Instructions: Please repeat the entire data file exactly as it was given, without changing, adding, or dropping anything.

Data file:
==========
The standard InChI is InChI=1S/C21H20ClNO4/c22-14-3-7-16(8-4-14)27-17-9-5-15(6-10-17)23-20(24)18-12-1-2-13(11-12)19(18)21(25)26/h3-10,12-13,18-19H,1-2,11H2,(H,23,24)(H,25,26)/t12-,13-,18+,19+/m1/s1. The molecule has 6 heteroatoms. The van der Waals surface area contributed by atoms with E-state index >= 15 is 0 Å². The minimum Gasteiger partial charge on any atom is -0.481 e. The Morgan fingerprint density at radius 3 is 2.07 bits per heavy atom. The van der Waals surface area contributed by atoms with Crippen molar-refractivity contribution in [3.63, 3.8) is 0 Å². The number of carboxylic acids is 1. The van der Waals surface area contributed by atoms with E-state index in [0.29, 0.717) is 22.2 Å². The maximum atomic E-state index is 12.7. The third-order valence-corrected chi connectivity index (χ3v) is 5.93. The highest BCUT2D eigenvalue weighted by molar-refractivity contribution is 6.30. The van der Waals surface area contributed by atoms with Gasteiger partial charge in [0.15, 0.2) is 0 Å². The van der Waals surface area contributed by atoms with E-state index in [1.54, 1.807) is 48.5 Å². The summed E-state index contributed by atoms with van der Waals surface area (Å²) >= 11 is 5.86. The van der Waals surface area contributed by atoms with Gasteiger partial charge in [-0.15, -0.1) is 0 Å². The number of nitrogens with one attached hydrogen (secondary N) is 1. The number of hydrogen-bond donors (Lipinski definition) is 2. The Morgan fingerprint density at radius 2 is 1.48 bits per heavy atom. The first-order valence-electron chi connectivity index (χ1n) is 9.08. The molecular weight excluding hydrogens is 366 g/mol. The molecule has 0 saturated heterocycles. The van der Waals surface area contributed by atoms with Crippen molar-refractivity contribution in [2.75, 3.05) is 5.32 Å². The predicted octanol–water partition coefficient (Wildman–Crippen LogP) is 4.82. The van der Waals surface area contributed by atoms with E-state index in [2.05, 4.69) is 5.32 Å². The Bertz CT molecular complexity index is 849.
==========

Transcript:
The standard InChI is InChI=1S/C21H20ClNO4/c22-14-3-7-16(8-4-14)27-17-9-5-15(6-10-17)23-20(24)18-12-1-2-13(11-12)19(18)21(25)26/h3-10,12-13,18-19H,1-2,11H2,(H,23,24)(H,25,26)/t12-,13-,18+,19+/m1/s1. The molecule has 6 heteroatoms. The van der Waals surface area contributed by atoms with E-state index >= 15 is 0 Å². The minimum Gasteiger partial charge on any atom is -0.481 e. The Morgan fingerprint density at radius 3 is 2.07 bits per heavy atom. The van der Waals surface area contributed by atoms with Crippen molar-refractivity contribution in [3.63, 3.8) is 0 Å². The number of carboxylic acids is 1. The van der Waals surface area contributed by atoms with E-state index in [0.29, 0.717) is 22.2 Å². The maximum atomic E-state index is 12.7. The third-order valence-corrected chi connectivity index (χ3v) is 5.93. The highest BCUT2D eigenvalue weighted by molar-refractivity contribution is 6.30. The van der Waals surface area contributed by atoms with Gasteiger partial charge in [0.15, 0.2) is 0 Å². The van der Waals surface area contributed by atoms with E-state index in [1.54, 1.807) is 48.5 Å². The summed E-state index contributed by atoms with van der Waals surface area (Å²) >= 11 is 5.86. The van der Waals surface area contributed by atoms with Gasteiger partial charge in [-0.15, -0.1) is 0 Å². The number of nitrogens with one attached hydrogen (secondary N) is 1. The number of hydrogen-bond donors (Lipinski definition) is 2. The Morgan fingerprint density at radius 2 is 1.48 bits per heavy atom. The first-order valence-electron chi connectivity index (χ1n) is 9.08. The molecular weight excluding hydrogens is 366 g/mol. The molecule has 0 saturated heterocycles. The van der Waals surface area contributed by atoms with Crippen molar-refractivity contribution in [2.75, 3.05) is 5.32 Å². The predicted octanol–water partition coefficient (Wildman–Crippen LogP) is 4.82. The van der Waals surface area contributed by atoms with E-state index in [2.05, 4.69) is 5.32 Å². The Bertz CT molecular complexity index is 849.